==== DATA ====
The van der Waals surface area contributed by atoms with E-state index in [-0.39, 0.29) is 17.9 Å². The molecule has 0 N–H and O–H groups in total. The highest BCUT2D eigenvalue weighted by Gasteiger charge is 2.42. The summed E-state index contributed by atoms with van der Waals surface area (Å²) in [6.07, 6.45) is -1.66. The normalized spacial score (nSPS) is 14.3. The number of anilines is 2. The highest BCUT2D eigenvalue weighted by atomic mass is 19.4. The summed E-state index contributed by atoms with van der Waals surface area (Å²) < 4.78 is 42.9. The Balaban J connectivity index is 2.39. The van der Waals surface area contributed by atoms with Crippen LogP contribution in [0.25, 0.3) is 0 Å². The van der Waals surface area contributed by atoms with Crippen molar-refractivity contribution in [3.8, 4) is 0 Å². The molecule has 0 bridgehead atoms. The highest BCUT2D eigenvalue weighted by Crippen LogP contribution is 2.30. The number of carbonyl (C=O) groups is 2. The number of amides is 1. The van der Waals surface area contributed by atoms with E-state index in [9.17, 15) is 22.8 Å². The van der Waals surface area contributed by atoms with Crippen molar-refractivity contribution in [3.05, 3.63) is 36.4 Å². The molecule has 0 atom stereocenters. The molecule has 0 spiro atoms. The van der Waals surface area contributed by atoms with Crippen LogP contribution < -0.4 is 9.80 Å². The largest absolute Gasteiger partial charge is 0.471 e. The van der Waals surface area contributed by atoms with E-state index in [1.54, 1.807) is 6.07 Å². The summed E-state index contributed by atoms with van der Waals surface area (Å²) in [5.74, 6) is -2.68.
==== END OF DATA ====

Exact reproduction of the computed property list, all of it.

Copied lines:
The van der Waals surface area contributed by atoms with E-state index in [-0.39, 0.29) is 17.9 Å². The molecule has 0 N–H and O–H groups in total. The highest BCUT2D eigenvalue weighted by Gasteiger charge is 2.42. The summed E-state index contributed by atoms with van der Waals surface area (Å²) in [6.07, 6.45) is -1.66. The normalized spacial score (nSPS) is 14.3. The number of anilines is 2. The highest BCUT2D eigenvalue weighted by atomic mass is 19.4. The summed E-state index contributed by atoms with van der Waals surface area (Å²) < 4.78 is 42.9. The Balaban J connectivity index is 2.39. The van der Waals surface area contributed by atoms with Crippen LogP contribution in [0.25, 0.3) is 0 Å². The van der Waals surface area contributed by atoms with Crippen molar-refractivity contribution in [3.8, 4) is 0 Å². The molecule has 0 bridgehead atoms. The highest BCUT2D eigenvalue weighted by Crippen LogP contribution is 2.30. The number of carbonyl (C=O) groups is 2. The number of amides is 1. The van der Waals surface area contributed by atoms with E-state index in [9.17, 15) is 22.8 Å². The van der Waals surface area contributed by atoms with Crippen molar-refractivity contribution in [3.05, 3.63) is 36.4 Å². The molecule has 0 atom stereocenters. The molecule has 0 spiro atoms. The van der Waals surface area contributed by atoms with Crippen LogP contribution < -0.4 is 9.80 Å². The largest absolute Gasteiger partial charge is 0.471 e. The van der Waals surface area contributed by atoms with E-state index in [1.54, 1.807) is 6.07 Å². The summed E-state index contributed by atoms with van der Waals surface area (Å²) in [5.74, 6) is -2.68.